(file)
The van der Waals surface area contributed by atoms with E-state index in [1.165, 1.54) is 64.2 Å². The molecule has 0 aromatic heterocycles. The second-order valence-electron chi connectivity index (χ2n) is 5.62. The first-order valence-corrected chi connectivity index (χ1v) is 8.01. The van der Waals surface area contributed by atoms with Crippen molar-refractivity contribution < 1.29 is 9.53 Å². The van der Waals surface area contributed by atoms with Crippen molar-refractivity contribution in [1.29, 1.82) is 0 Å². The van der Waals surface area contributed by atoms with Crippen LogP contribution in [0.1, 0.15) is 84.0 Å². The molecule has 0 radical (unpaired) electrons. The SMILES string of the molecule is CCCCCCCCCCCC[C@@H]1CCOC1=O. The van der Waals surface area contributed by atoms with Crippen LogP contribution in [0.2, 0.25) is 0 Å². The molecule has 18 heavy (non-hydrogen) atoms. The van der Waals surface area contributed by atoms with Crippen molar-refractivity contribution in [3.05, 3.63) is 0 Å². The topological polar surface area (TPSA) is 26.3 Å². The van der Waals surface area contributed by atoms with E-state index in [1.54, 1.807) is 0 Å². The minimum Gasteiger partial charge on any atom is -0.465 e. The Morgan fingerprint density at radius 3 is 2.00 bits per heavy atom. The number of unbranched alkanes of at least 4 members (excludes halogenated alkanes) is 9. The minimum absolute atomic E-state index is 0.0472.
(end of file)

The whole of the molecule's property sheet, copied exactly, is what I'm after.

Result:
The van der Waals surface area contributed by atoms with E-state index in [1.165, 1.54) is 64.2 Å². The molecule has 0 aromatic heterocycles. The second-order valence-electron chi connectivity index (χ2n) is 5.62. The first-order valence-corrected chi connectivity index (χ1v) is 8.01. The van der Waals surface area contributed by atoms with Crippen molar-refractivity contribution < 1.29 is 9.53 Å². The van der Waals surface area contributed by atoms with Crippen molar-refractivity contribution in [1.29, 1.82) is 0 Å². The van der Waals surface area contributed by atoms with Crippen LogP contribution in [0.1, 0.15) is 84.0 Å². The molecule has 0 radical (unpaired) electrons. The SMILES string of the molecule is CCCCCCCCCCCC[C@@H]1CCOC1=O. The van der Waals surface area contributed by atoms with Crippen LogP contribution in [0.2, 0.25) is 0 Å². The molecule has 18 heavy (non-hydrogen) atoms. The van der Waals surface area contributed by atoms with Crippen molar-refractivity contribution in [3.05, 3.63) is 0 Å². The topological polar surface area (TPSA) is 26.3 Å². The van der Waals surface area contributed by atoms with E-state index in [1.54, 1.807) is 0 Å². The minimum Gasteiger partial charge on any atom is -0.465 e. The Morgan fingerprint density at radius 3 is 2.00 bits per heavy atom. The number of unbranched alkanes of at least 4 members (excludes halogenated alkanes) is 9. The minimum absolute atomic E-state index is 0.0472.